Bash Conditional Expressions

Conditional expressions are the backbone of any powerful scripting language, and Bash is no exception. They allow your scripts to make decisions based on various conditions, adding flexibility and intelligence to your automation tasks.

Think of it like this: You're writing a script to download a file. If the file already exists, you shouldn't download it again. A conditional expression lets you check if the file exists before downloading, saving time and bandwidth.

Here's a breakdown of conditional expressions in Bash.

  1. Operators: These are the workhorses of conditional expressions. They compare values and determine whether a condition is true or false. Common operators include == (equal to), != (not equal to), < (less than), and > (greater than).
  2. Expressions: These are combinations of values, operators, and other elements that evaluate to true or false. For example, $file_size > 1000 checks if the size of a variable $file_size is greater than 1000 bytes.

Here are some common conditional expressions in Bash along with examples:

if statement

Used to make decisions based on the success or failure of a command.

if [ condition ]; then # code to be executed if the condition is true else # code to be executed if the condition is false fi
age=18 if [ $age -ge 18 ]; then echo "You are eligible to vote." else echo "You are not eligible to vote." fi


Used to compare values using various operators like -eq (equal), -ne (not equal), -lt (less than), -le (less than or equal), -gt (greater than), and -ge (greater than or equal).

num1=10 num2=20 if [ $num1 -gt $num2 ]; then echo "$num1 is greater than $num2" else echo "$num1 is not greater than $num2" fi

Logical Operators

Used for combining multiple conditions using logical operators such as && (logical AND), || (logical OR).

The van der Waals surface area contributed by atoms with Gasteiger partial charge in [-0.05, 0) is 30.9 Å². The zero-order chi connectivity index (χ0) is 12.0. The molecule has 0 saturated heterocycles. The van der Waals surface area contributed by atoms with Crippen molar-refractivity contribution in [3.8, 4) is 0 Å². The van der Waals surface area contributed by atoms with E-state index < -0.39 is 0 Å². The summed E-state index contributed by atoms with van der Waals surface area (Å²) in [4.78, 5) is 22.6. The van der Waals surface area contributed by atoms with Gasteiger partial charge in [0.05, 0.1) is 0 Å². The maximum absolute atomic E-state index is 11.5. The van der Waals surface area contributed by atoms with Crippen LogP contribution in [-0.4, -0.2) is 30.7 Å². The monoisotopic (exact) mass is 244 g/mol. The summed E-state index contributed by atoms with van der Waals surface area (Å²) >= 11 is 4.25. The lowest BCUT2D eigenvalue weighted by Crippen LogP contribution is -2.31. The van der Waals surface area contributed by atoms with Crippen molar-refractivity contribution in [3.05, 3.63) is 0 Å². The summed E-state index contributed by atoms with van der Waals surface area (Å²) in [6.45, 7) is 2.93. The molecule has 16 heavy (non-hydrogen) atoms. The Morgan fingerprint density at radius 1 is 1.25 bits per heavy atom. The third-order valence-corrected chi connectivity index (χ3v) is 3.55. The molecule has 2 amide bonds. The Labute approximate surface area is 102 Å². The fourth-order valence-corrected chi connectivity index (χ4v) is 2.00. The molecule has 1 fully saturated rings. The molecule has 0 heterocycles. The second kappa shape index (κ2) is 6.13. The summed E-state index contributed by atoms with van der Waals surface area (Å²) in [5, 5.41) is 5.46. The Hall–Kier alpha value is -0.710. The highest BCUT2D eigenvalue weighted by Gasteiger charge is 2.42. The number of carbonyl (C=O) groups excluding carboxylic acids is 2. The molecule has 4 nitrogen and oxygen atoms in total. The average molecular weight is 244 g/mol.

age=25 if [ $age -ge 18 ] && [ $age -le 30 ]; then echo "You are in the eligible age range." else echo "You are not in the eligible age range." fi

String Comparisons

Used for comparing strings using = (equal) and != (not equal).

name="John" if [ "$name" = "John" ]; then echo "Hello, John!" else echo "You are not John." fi

File Checks

Used to check the existence, type, and permissions of files.

file_path="/path/to/file.txt" if [ -e $file_path ]; then echo "File exists." else echo "File does not exist." fi
Points to Remember:
  1. Use clear and concise expressions for better readability.
  2. Parentheses can be used to group expressions and control evaluation order.
  3. Test your scripts thoroughly to ensure they handle all possible conditions correctly.


Conditional expressions in Bash, such as the if statement, enable the execution of specific code blocks based on the success or failure of given conditions. These conditions can involve numeric or string comparisons, logical operators, and file checks, providing flexibility for decision-making in Bash scripts.